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I am looking for a full--proof to refer to. I have an extracted copy of Boyce & Di Prima's book on differential equations "Elementary Differential Equations", specifically on the section on Sturm-Liouville problems.

In the book, is says "we assume without proof that this problem actually has eigenvalues and eigenfunctions" and adds that "The proof may be found in the references by Sagan(chapter 5) or Birkhoff and Rota(Chapter 10)"

I cannot find which book by either of those authors it is referring to. So I have searched online but while there are copious amounts of proofs for eigenvalues in the context of matrices, none were found for Sturm-Liouville problems.

No one seems to have done it online; is it unbelievably long or complicated? If anyone knows either which book the reference is talking about or, websites which provide the proof, it would be great if I can be directed there.

*I don't know what the best tag for this question is, so please edit/modify if you have better tags to put on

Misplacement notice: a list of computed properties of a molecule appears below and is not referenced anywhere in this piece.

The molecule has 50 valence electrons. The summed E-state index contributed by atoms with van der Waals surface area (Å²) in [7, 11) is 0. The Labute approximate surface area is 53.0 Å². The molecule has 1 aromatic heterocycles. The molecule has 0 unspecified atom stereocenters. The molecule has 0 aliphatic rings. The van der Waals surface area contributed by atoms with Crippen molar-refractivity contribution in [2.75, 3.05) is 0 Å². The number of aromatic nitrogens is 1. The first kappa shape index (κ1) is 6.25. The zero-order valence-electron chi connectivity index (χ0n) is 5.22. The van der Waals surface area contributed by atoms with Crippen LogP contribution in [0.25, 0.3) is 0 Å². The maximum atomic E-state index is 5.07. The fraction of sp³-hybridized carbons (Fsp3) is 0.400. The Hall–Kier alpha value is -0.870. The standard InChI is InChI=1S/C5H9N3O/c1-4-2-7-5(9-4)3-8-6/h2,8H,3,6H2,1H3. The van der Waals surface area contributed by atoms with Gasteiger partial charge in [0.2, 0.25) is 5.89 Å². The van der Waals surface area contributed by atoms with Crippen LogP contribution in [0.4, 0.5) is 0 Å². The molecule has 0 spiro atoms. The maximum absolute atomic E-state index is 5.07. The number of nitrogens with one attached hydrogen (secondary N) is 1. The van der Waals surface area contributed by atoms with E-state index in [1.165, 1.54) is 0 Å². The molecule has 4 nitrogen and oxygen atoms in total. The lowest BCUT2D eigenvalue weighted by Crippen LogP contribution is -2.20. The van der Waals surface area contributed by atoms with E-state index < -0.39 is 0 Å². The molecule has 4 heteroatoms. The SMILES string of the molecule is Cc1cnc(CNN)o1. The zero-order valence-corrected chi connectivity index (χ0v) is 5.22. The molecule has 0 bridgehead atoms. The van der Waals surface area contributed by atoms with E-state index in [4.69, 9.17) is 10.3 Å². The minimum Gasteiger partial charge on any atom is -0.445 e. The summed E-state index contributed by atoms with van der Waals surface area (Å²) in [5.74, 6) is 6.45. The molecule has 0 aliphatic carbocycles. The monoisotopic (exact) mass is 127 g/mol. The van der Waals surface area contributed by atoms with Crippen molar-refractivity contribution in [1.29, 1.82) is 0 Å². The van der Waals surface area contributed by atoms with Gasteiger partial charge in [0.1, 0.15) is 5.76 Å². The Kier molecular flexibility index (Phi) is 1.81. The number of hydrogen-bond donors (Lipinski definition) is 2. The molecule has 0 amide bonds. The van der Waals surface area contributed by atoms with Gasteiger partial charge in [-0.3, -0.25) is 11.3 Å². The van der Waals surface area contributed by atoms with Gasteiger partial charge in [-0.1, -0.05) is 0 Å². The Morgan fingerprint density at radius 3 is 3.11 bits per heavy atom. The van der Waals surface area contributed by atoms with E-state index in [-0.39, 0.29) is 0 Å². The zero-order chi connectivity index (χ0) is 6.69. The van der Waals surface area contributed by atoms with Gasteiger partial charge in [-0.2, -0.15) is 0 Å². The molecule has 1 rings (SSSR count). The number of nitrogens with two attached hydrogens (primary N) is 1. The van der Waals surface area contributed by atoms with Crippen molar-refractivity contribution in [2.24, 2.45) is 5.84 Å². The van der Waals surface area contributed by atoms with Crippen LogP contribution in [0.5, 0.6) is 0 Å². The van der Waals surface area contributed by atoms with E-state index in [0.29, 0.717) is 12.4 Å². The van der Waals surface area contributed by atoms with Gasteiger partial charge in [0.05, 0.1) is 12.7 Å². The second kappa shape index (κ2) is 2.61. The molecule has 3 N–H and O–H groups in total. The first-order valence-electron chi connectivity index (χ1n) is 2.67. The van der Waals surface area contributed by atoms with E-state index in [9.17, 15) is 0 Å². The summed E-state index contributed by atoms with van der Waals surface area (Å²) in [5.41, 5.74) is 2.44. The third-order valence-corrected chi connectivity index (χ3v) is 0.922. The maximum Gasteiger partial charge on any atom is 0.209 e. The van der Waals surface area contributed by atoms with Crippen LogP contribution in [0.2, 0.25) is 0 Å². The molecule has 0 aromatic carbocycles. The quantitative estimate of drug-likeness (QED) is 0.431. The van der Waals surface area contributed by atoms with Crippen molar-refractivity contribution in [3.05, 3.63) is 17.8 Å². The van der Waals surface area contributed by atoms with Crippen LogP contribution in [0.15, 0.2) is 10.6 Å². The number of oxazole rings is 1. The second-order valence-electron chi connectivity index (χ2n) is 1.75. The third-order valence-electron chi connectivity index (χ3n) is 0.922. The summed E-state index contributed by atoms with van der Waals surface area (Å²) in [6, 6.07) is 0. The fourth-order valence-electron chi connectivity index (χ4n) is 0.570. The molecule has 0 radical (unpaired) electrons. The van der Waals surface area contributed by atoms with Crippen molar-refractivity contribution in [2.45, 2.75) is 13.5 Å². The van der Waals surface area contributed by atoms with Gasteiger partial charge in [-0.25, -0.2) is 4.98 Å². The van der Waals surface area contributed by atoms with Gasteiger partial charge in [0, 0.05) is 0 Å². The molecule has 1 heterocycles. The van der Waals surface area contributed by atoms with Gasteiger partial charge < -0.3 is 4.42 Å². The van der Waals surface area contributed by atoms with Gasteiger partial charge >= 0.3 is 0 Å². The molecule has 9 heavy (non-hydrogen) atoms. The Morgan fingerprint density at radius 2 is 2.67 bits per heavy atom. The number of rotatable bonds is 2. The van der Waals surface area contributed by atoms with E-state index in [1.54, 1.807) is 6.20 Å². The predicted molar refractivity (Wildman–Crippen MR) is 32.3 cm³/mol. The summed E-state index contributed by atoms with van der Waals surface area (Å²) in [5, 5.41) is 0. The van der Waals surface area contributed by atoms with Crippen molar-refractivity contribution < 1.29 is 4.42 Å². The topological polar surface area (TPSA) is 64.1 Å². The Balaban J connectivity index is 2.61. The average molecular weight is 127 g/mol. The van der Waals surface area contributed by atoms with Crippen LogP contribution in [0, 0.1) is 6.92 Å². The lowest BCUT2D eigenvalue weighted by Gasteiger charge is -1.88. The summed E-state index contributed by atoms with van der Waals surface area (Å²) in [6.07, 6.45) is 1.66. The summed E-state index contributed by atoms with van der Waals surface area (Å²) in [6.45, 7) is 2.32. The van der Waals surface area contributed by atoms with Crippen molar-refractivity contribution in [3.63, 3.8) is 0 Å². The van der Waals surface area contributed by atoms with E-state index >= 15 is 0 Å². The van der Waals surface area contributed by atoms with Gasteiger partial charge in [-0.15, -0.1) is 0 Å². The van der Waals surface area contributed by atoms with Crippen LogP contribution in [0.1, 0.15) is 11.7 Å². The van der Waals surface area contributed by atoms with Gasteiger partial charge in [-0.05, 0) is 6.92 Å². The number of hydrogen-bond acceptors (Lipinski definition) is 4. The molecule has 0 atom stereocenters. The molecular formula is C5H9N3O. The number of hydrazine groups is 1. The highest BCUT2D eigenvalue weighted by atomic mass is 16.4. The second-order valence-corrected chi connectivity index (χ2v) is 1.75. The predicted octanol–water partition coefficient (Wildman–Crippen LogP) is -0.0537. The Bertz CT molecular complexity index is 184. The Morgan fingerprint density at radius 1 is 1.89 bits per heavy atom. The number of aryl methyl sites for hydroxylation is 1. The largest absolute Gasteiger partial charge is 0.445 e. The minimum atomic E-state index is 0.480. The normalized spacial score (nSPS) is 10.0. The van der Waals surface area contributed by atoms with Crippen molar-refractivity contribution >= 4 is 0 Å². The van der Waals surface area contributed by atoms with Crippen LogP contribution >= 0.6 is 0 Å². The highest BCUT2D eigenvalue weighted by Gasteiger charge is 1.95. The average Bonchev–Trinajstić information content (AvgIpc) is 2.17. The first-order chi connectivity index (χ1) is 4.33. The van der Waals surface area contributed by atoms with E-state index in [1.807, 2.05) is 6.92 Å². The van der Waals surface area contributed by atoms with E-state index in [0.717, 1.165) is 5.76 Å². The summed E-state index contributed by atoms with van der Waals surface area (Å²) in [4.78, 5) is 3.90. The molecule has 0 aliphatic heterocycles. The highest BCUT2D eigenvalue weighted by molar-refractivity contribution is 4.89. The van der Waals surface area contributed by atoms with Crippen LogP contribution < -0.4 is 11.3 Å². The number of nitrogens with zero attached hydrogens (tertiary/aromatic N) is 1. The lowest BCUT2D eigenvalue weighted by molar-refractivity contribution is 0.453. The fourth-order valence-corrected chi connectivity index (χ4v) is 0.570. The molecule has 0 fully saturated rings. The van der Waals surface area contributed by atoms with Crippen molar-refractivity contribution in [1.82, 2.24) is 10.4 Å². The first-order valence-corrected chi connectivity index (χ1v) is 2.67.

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    $\begingroup$ Birkhoff, G., and Rota, G.-C., Ordinary Differential Equations (4th ed.) (New York: Wiley, 1989). Sagan, H., Boundary and Eigenvalue Problems in Mathematical Physics (New York: Wiley, 1961; New York: Dover, 1989). $\endgroup$
    – Moo
    Feb 21, 2016 at 13:34
  • $\begingroup$ Have you studied compact operators? $\endgroup$ Feb 22, 2016 at 4:52
  • $\begingroup$ no, i haven't studied that $\endgroup$
    – Melba1993
    Feb 25, 2016 at 18:29
  • $\begingroup$ How about equicontinuous families of functions? Or Complex Analysis? If you respond, be sure to use the @TrialAndError to ping me. $\endgroup$ Feb 28, 2016 at 20:36

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The Sturm-Liouville problem is precisely the linear transformation problem- the only difference is that you need to show that the Sturm-Liouville operator is a self-adjoint linear operator. What is the definition of "adjoint" in the case of second order differential operators?

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  • $\begingroup$ so, given a linear operator $L$(lagrange's identity, in the Sturm Liouville case), an adjoint operator would be $L^*$ satisying $(Lu,v)=(u,L^*v)$ for some functions $u,v$, yes? And self adjoint would mean $L=L^*$. I'm just wondering if you mean that $L$ is taken as some matrix..? It would be great if you can elaborate some more on what you've hinted $\endgroup$
    – Melba1993
    Feb 21, 2016 at 13:35

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